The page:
Nearby, the Peggy Guggenheim Collection has put on well-timed and varied special shows, contrasting the sculptures of Robert Rauschenberg made of scrap-metal and found objects and the Belgian artist Wim Delvoye's amazingly intricate Gothic spires constructed from laser-cut corten steel. At the same time the Collection is marking the 100th anniversary of Futurism by highlighting the important Gianni Mattioli Collection, which they have on long-term loan, with additional pieces from elsewhere.
The British Pavilion in the Gardens at Castello is presided over yet again by 'Commissioner-for-Life' Andrea Rose (the norm in other national pavilions is to appoint a new commissioner for each event). The sole offering is a half-hour split-screen film of the boarded-up pavilions in Biennale Gardens in winter by Steve McQueen. It would not be spoiling the ending to reveal that this more-sensitive-than-thou exercise draws to an end with a close-up of a snail crawling very, very slowly across a tree trunk.
Infinitely more engaging and creatively composed are Shaun Gladwell's videos at the Australian Pavilion, which include one of the artist 'car-surfing' on the roof of a replica of Mad Max's V8 customised Interceptor as it rolls along a seemingly endless dead-straight road running through a majestically beautiful expanse of the Outback.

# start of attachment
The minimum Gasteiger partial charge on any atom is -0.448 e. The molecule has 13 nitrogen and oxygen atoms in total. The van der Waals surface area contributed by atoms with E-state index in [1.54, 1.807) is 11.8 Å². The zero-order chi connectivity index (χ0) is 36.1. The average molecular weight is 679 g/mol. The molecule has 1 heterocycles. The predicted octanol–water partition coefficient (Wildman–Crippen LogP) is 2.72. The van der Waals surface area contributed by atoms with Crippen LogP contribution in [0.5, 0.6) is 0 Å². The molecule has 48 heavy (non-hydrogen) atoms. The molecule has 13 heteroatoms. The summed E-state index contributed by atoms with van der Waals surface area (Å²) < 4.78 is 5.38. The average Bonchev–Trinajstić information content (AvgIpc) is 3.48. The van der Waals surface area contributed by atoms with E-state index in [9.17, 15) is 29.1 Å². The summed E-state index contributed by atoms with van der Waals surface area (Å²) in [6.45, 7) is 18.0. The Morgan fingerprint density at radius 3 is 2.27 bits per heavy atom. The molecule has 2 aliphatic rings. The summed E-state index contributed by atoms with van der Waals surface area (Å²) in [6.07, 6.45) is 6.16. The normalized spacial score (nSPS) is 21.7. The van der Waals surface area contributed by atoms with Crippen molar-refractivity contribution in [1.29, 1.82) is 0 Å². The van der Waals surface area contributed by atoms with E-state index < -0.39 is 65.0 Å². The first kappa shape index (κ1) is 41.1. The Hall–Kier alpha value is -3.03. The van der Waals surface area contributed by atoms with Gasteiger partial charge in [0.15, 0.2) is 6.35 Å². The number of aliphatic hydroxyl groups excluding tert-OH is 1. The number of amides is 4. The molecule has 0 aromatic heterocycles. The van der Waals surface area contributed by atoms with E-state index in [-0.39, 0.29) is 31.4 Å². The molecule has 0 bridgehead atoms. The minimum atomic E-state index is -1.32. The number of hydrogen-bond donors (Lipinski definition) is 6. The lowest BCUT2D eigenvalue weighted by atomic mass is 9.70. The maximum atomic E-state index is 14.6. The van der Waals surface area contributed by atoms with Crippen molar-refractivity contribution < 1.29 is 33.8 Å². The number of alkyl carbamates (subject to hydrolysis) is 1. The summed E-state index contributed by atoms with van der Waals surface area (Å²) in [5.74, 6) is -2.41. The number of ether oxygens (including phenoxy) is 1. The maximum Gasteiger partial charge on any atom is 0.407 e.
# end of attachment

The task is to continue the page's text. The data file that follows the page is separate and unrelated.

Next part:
Bold and arresting, too, is Peter Greenaway's animation of the replica of Veronese's 'Wedding at Cana' in the Palladian Refectory on the Island of San Giorgio Maggiore (Napoleon carried the original off to the Louvre and it was never returned) with the help of computer graphics and a soundtrack of voices (in English and Venetian) against the electrifying musical backdrop of the Gabrieli Consort.
First published: The Spectator
© Roderick Conway Morris 1975-2023